health kids lessons of 2020 1 D27

Some have used this time in pandemic isolation to read to their kids more.

As we wrap up 2020, many people are understandably happy to see this year end. The month of April alone felt like a year.

At this writing, coronavirus cases are surging in Lancaster and several schools have elected to close. Our country remains divided politically, and stories of families in financial and personal crisis abound.

At times it seems like we are stalled in a void that contains only boredom and bad news. The year 2021 must be better, and I am confident it will be. But before we turn the page on the calendar, I think it is important to be mindful of the good things that came out of 2020.

Yes, there was the pure joy of births, graduations, and weddings, but there also was a lot of emotional growth. I am not writing this to promote optimism or to wear rose-colored glasses. Simply said, it is critical that we emphasize the lessons learned from 2020 so that once we return to “normal” we build upon them as individuals, parents and community members. While 2020 may be a year we want to forget, we would be doing ourselves, and our children, a great disservice if we did not commit certain things about this year to permanent memory.

health kids lessons of 2020 2 D27

Board games are one of the activities involving families during the COVID-19 pandemic.


Even snowplow and helicopter parents found out they could not protect their child from the effects of the pandemic. We did not have any parental magic wand to wave to make up for missed proms, games or recitals. We could not even save them from boredom.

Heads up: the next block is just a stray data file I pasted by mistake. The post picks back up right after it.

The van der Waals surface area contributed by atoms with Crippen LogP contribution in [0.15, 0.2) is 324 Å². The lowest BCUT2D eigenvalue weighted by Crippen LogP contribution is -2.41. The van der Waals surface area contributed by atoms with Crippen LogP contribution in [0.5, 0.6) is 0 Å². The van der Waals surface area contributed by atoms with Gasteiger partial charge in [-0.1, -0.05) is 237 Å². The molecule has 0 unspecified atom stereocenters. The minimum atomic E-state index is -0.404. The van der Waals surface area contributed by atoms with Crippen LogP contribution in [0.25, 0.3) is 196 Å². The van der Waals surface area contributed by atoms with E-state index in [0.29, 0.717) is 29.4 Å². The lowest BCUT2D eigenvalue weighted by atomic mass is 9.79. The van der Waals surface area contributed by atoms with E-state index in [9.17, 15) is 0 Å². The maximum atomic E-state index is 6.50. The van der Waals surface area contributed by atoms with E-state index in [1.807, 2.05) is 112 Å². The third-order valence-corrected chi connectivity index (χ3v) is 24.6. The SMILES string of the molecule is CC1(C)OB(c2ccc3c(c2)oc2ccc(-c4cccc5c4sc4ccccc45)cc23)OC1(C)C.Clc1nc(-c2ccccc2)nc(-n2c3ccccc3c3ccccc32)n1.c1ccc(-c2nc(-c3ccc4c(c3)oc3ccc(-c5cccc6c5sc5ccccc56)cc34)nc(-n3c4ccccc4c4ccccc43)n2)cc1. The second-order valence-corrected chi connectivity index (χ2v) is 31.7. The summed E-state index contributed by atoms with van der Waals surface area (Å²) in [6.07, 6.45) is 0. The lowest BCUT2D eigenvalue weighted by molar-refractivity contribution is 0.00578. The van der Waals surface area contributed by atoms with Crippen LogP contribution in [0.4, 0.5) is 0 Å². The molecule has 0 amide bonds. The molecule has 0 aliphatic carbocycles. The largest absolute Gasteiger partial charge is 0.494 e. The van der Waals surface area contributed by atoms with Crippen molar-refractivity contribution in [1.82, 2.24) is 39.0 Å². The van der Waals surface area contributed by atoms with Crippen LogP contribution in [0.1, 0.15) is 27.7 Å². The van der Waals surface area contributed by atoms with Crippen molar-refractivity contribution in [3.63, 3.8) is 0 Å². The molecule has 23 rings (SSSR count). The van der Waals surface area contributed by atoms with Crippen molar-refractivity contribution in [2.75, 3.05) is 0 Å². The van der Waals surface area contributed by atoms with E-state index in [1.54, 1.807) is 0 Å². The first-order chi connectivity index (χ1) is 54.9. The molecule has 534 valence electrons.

Instead we were forced to say, “I am sorry, that really stinks, but I know you are going to be OK.” Our children have had to learn some hard lessons over the past few months. They have had to be more flexible and creative. They have been sad, mad and frustrated, and they have met these emotions head on.

And together you and your child have proven the most important thing about a parent-child relationship: Regardless of how bad things are, you have each other and that is enough.


The world slowed down. We spent holidays with our immediate families instead of the usual blur of parties and presents. We played board games. We did home improvement projects. We slept in more. We read books to our kids. We kept up-to-date on current events. We spent time worrying.

Some of the stuff we did was great, and some of it was tedious. Some of the activities that kept us busy we will miss and some we will not. Take note of these feelings about the way you spend your time as a parent and take steps to ensure that you prioritize the things that bring happiness. Ask your child what they miss and do not miss in their lives; you may be surprised at the answer.

health kids lessons of 2020 3 D27

Families have learned how to adapt to challenging circumstances during 2020. Parents can take those lessons into 2021 and build on them for the benefit of their kids.


Hooking up Schoology to a 2010 iPad using a hot spot created from your phone ... yep, we have done it. Exchanging bread yeast for toilet paper with a neighbor; it happened. Car parades for birthdays, virtual dance recitals, Zoom gym class, support pods and community classrooms all became the norm.

Creativity, collaboration, problem-solving and fast thinking have proven to be mandatory for parenting these days. These are skills that we get to keep! Yet, the greatest benefit came from solving problems with our children, showing them where there is a will there is always a way.